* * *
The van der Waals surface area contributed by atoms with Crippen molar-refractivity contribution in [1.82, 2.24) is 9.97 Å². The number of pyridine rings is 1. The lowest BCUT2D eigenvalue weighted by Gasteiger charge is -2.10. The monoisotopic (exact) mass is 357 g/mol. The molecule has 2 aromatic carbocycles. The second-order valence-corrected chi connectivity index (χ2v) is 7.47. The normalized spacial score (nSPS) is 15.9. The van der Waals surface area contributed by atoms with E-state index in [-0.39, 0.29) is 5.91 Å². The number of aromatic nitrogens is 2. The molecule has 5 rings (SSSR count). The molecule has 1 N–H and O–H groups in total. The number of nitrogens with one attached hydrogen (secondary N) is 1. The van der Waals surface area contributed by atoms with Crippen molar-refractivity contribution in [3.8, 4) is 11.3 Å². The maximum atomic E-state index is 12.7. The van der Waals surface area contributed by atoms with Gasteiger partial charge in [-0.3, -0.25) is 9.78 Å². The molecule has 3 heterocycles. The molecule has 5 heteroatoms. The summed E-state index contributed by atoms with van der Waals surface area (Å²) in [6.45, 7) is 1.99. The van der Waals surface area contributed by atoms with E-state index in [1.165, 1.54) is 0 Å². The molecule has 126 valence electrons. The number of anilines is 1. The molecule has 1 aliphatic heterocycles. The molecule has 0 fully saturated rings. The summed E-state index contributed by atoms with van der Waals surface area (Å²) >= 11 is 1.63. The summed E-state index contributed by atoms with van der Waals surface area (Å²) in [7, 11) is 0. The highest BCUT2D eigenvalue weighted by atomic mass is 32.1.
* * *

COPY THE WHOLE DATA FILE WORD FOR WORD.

The van der Waals surface area contributed by atoms with Crippen molar-refractivity contribution in [1.82, 2.24) is 9.97 Å². The number of pyridine rings is 1. The lowest BCUT2D eigenvalue weighted by Gasteiger charge is -2.10. The monoisotopic (exact) mass is 357 g/mol. The molecule has 2 aromatic carbocycles. The second-order valence-corrected chi connectivity index (χ2v) is 7.47. The normalized spacial score (nSPS) is 15.9. The van der Waals surface area contributed by atoms with E-state index in [-0.39, 0.29) is 5.91 Å². The number of aromatic nitrogens is 2. The molecule has 5 rings (SSSR count). The molecule has 1 N–H and O–H groups in total. The number of nitrogens with one attached hydrogen (secondary N) is 1. The van der Waals surface area contributed by atoms with Crippen molar-refractivity contribution in [3.8, 4) is 11.3 Å². The maximum atomic E-state index is 12.7. The van der Waals surface area contributed by atoms with Gasteiger partial charge in [-0.3, -0.25) is 9.78 Å². The molecule has 3 heterocycles. The molecule has 5 heteroatoms. The summed E-state index contributed by atoms with van der Waals surface area (Å²) in [6.45, 7) is 1.99. The van der Waals surface area contributed by atoms with E-state index in [1.165, 1.54) is 0 Å². The molecule has 126 valence electrons. The number of anilines is 1. The molecule has 1 aliphatic heterocycles. The molecule has 0 fully saturated rings. The summed E-state index contributed by atoms with van der Waals surface area (Å²) >= 11 is 1.63. The summed E-state index contributed by atoms with van der Waals surface area (Å²) in [7, 11) is 0. The highest BCUT2D eigenvalue weighted by atomic mass is 32.1.